API Schemas

Anything that a WebExtension API exposes to extensions via Javascript is described by the API’s schema. The format of API schemas uses some of the same syntax as JSON Schema. JSON Schema provides a way to specify constraints on JSON documents and the same method is used by WebExtensions to specify constraints on, for example, parameters passed to an API function. But the syntax for describing functions, namespaces, etc. is all ad hoc. This section describes that syntax.

An individual API schema consists of structured descriptions of items in one or more namespaces using a structure like this:

[
  {
    "namespace": "namespace1",
    // declarations for namespace 1...
  },
  {
    "namespace": "namespace2",
    // declarations for namespace 2...
  },
  // other namespaces...
]

Most of the namespaces correspond to objects available to extensions Javascript code under the browser global. For example, entries in the namespace example are accessible to extension Javascript code as properties on browser.example. The namespace "manifest" is handled specially, it describes the structure of WebExtension manifests (i.e., manifest.json files). Manifest schemas are explained in detail below.

Declarations within a namespace look like:

{
  "namespace": "namespace1",
  "types": [
    { /* type definition */ },
    ...
  ],
  "properties": {
    "NAME": { /* property definition */ },
    ...
  },
  "functions": [
    { /* function definition */ },
    ...
  ],
  "events": [
    { /* event definition */ },
    ...
  ]
}

The four types of objects that can be defined inside a namespace are:

  • types: A type is a re-usable schema fragment. A common use of types is to define in one place an object with a particular set of typed fields that is used in multiple places in an API.
  • properties: A property is a fixed Javascript value available to extensions via Javascript. Note that the format for defining properties in a schema is different from the format for types, functions, and events. The next subsection describes creating properties in detail.
  • functions and events: These entries create functions and events respectively, which are usable from Javascript by extensions. Details on how to implement them are later in this section.

Implementing a fixed Javascript property

A static property is made available to extensions via Javascript entirely from the schema, using a fragment like this one:

[
  "namespace": "myapi",
  "properties": {
    "SOME_PROPERTY": {
     "value": 24,
     "description": "Description of my property here."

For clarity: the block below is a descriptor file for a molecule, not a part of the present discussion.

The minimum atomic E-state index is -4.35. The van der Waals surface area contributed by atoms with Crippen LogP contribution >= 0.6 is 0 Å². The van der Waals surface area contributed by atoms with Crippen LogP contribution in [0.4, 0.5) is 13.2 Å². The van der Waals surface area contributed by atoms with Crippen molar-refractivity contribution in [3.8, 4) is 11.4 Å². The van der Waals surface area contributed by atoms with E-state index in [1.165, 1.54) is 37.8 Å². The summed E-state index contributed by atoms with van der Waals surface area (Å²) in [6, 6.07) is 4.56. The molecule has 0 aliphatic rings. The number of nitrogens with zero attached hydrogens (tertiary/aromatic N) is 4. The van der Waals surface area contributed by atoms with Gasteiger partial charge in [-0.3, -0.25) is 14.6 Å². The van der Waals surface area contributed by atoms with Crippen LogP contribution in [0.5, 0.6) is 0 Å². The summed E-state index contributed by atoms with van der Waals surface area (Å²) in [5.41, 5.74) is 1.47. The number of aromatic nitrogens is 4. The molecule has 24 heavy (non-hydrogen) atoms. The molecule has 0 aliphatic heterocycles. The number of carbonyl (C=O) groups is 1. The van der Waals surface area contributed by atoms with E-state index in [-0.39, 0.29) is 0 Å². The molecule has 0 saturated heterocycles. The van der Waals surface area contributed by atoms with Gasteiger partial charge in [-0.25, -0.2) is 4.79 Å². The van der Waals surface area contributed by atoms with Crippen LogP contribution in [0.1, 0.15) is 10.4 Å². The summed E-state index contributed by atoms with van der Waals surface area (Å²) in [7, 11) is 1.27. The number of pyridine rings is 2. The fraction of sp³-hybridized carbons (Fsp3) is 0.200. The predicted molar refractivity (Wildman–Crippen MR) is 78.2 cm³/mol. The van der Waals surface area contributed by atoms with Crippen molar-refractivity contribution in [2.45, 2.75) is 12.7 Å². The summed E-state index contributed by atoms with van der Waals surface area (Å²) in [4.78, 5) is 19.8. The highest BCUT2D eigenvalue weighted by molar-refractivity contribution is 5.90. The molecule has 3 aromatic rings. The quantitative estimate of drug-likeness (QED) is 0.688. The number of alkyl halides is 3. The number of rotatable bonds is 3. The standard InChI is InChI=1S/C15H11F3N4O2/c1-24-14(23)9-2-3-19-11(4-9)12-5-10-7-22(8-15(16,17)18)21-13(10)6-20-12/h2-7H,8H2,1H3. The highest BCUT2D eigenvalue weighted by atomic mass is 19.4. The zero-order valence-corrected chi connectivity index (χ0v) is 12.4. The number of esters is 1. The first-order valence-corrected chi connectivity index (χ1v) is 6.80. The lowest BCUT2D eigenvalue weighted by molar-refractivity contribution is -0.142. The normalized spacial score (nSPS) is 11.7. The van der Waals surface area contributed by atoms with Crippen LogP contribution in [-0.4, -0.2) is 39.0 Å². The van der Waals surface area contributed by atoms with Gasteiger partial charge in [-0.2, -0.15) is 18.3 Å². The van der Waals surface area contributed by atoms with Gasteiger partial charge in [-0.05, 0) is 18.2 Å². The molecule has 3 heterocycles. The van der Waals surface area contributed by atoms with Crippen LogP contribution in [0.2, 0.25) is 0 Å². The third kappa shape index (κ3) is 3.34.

}
  }
]

If a WebExtension API with this fragment in its schema is loaded for a particular extension context, that extension will be able to access browser.myapi.SOME_PROPERTY and read the fixed value 24. The contents of value can be any JSON serializable object.

Schema Items

Most definitions of individual items in a schema have a common format:

{
  "type": "SOME TYPE",
  /* type-specific parameters... */
}

Type-specific parameters will be described in subsequent sections, but there are some optional properties that can appear in many different types of items in an API schema:

  • description: This string-valued property serves as documentation for anybody reading or editing the schema.
  • permissions: This property is an array of strings. If present, the item in which this property appears is only made available to extensions that have all the permissions listed in the array.
  • unsupported: This property must be a boolean. If it is true, the item in which it appears is ignored. By using this property, a schema can define how a particular API is intended to work, before it is implemented.
  • deprecated: This property must be a boolean. If it is true, any uses of the item in which it appears will cause a warning to be logged to the browser console, to indicate to extension authors that they are using a feature that is deprecated or otherwise not fully supported.

Describing constrained values

There are many places where API schemas specify constraints on the type and possibly contents of some JSON value (e.g., the manifest property name must be a string) or Javascript value (e.g., the first argument to browser.tabs.get() must be a non-negative integer). These items are defined using JSON Schema. Specifically, these items are specified by using one of the following values for the type property: boolean, integer, number, string, array, object, or any. Refer to the documentation and examples at the JSON Schema site for details on how these items are defined in a schema.